Saturday, May 26, 2012

What's on tonight?

This question was posed to me recently: What am I watching?

I'll admit. I'm one who uses a monitor. I feel in this day and age of high page count and long work hours that anything that can help me go out quicker and less takes - I'm all for it. One can't always get close to the camera when there's two (or more) camera crammed against each other and assistants all over so, one feel a bit removed. The monitor really helps and I feel that I'm more "synergistic" with the operator.

Having the right tool for the job is more than ever important these days. One can't always get by with a little 3" Casio wireless anymore. It's a big decision whether to spend big bucks on something that you may not even get the kit rental on. I purchased last year a Marshall 7" HD monitor. Not top of the line, as I'm not pulling focus from it, but something that has reasonable brightness to see in the outdoors (with the help of a hood).

Are you using a monitor? And if so, what are you using?

Monday, May 21, 2012

Double headed Dragon - Pure Brilliance or Sheer Panic?

This photo is from doing "Double Headed, Hand Held Walk and Talks on "Covert Affairs' season two.

I did a daily on what was called a "webisode" for a already shooting television series. This is more and more common these days. Get in a couple off day actors, spill some crew over from main unit and get the writers to come up with some witty 2 page scenes. Sounds simple. HA! Never is. Add a a bunch of these "scenes". Mix in a few set shifts and you've got the makings of a long day.

These guys had brought in two camera teams, but only one dolly. Invariably the "blockings" of these setups generally had both cameras on top of each other with "A" camera edging "B" camera and ruining choice moments. Panic ensued… "Let's just put "B" on with "A" and that will solve everything!!"

I know that script people get a rate upgrade with more cameras - can that happen for me too?

We got the shot, then out of panic the rest of the day was setup that way - as Double Headed Dragon. I can understand in certain circumstances that it would be helpful, but so many times, one camera wants to go one way when the other camera wants to go the other. Then, due to lack of space, the focus pullers can't ride and now they're crying and tripping over themselves.

Is this the answer? Are locking two cameras together the answer (not including 3D here)? Or is this just panic?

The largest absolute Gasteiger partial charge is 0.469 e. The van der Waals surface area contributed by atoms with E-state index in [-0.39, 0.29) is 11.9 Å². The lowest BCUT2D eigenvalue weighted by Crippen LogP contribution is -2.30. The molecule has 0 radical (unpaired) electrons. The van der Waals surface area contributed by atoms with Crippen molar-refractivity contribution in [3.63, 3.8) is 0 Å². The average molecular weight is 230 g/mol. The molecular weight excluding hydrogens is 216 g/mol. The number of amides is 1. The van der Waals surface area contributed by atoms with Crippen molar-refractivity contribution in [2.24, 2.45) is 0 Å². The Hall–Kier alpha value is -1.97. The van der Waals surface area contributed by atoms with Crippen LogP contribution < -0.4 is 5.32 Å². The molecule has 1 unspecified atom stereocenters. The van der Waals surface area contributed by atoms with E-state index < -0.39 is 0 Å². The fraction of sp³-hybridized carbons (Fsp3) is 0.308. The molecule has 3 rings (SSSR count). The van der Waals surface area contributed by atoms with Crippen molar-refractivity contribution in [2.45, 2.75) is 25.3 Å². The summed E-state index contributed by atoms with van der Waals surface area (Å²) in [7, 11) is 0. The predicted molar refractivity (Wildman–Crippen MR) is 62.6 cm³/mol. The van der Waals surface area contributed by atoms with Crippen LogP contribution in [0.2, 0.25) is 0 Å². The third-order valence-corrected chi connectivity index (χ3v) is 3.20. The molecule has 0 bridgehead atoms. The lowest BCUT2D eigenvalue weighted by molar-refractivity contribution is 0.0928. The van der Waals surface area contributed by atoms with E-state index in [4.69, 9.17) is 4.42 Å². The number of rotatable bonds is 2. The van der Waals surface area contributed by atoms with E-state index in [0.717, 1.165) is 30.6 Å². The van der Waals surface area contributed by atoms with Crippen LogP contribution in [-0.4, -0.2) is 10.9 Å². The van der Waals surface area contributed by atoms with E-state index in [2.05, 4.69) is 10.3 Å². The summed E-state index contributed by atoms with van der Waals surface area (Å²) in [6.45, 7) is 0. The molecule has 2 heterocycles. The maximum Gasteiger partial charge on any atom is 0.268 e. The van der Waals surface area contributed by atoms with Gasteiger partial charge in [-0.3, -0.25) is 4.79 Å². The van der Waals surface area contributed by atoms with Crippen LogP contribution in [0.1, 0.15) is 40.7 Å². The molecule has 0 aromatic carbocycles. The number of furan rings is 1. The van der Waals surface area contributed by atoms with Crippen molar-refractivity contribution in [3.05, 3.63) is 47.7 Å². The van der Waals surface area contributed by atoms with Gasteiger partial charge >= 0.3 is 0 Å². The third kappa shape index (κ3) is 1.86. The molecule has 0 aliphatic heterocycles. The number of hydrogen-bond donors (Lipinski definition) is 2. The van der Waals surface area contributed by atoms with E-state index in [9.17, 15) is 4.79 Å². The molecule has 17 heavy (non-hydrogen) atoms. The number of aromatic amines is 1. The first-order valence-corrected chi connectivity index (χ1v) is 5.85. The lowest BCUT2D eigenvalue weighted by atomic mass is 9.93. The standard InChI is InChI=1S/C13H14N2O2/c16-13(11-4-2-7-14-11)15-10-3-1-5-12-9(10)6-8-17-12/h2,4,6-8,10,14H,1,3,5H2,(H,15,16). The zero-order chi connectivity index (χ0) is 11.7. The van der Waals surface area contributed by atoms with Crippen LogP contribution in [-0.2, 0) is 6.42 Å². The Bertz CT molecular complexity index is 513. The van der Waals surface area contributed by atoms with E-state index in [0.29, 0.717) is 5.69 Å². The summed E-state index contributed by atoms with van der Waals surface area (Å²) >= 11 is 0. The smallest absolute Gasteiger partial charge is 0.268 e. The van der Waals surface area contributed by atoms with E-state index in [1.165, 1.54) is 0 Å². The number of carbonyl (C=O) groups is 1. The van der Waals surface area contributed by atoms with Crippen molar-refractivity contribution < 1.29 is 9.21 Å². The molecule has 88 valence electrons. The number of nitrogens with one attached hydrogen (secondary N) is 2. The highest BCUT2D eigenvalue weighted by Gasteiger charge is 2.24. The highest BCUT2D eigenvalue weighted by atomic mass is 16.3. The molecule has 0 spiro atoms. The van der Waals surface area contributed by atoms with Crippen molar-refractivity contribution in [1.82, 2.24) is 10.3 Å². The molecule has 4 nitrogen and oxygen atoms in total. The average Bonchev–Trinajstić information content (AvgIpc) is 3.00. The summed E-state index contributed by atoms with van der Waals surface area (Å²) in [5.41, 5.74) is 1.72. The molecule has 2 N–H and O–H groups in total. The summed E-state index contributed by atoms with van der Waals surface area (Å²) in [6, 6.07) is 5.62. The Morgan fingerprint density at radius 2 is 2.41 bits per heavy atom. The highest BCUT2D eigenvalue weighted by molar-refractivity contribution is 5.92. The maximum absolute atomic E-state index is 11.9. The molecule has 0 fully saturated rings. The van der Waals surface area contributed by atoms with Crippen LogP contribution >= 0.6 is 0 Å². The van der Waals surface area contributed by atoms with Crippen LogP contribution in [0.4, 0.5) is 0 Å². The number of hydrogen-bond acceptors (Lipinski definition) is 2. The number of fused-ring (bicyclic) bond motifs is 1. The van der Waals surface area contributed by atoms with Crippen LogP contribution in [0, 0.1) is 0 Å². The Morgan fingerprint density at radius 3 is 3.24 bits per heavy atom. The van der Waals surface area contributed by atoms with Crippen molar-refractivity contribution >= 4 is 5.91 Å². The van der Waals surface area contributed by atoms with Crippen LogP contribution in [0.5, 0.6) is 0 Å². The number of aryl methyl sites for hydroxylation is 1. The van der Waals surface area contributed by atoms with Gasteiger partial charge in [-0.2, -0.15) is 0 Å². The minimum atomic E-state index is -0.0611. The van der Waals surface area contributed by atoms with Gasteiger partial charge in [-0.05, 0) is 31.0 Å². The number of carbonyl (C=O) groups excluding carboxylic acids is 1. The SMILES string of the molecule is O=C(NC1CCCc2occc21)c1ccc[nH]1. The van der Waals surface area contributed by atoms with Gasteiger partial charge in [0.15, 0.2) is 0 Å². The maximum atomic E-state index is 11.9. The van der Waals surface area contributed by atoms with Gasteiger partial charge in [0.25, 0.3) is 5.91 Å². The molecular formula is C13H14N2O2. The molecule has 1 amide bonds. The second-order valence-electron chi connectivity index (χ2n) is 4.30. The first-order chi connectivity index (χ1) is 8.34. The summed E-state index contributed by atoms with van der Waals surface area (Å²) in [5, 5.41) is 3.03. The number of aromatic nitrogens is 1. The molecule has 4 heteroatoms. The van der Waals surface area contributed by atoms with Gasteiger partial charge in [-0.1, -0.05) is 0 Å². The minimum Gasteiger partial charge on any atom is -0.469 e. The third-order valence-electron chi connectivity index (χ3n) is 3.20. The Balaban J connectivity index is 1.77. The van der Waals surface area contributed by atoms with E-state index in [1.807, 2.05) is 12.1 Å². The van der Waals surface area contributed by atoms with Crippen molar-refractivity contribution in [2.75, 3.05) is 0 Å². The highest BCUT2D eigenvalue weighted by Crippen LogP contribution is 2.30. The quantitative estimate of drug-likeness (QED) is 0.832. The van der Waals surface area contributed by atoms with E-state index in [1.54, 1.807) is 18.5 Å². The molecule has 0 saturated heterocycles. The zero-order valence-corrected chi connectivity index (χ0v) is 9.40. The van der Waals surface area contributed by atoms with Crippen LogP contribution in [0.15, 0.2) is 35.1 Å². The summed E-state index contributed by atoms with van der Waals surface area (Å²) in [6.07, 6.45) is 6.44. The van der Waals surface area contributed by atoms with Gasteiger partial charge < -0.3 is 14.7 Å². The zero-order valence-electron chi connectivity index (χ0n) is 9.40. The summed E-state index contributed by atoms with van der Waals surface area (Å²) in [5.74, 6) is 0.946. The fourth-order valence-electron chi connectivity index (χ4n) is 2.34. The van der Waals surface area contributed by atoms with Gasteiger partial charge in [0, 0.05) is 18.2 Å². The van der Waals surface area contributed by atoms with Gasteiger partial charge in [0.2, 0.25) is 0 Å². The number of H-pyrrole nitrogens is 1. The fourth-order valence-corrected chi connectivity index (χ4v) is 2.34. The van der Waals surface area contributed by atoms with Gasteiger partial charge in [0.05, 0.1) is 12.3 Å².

Speaking of 3D, I did have a chance to see "The Avengers" over the weekend. Bloody great movie! To all the grips on the show: you should be very proud! It's been a long time since I was part of an applauding audience in a movie theatre!

Thursday, May 10, 2012

Coming back to the "real" world?

Where have a been all this time? I've just finished working on a feature film.

Well, thanks to Non-Disclosure Agreements that I've had to sign I can't really say… and as the NDA is still in play I still can't say anything till the movie is released next summer.

However, I can say that I've been working on the largest project to be shot in Canada. I was working as the "B" Camera dolly grip. Up to four cameras every day. I worked with different operators, depending on the situation. Most of the time on headset with the director. Days with 300 extras. Days of SteadiCam. Days of two telescopic cranes fighting for the same spot. As big as the scope of the movie was, the rigs weren't big. Its seemed we were either on Steadi or crane and the moves weren't complicated. Always 1 to 2. The director was very prepared and knew exactly what he wanted, but at the same time, camera work was figured out on the day. We generally shot the first rehearsal and worked from there.

For me, I was an odd duck on the crew as it wasn't my regular crew, plus the out of town Key Grip was working with a new crew for him. They left me alone to do my job, as I worked with camera operators and the director.

It was a long seven months. Not many long days. Good turn around. Rarely did we go late on a Friday night (the Friday Five Dollar Draw stories is a post unto itself!). It was a paid vacation.

Now, after a couple weeks off, I'll be returning to the meat grinder of television series work. Mondays to Saturdays.

Every year I wish I could make it down to L.A. for the J.L. Fisher open house and CineGear Expo (and the Chapman BBQ?). Please let us know if you're going and what you saw that interests you!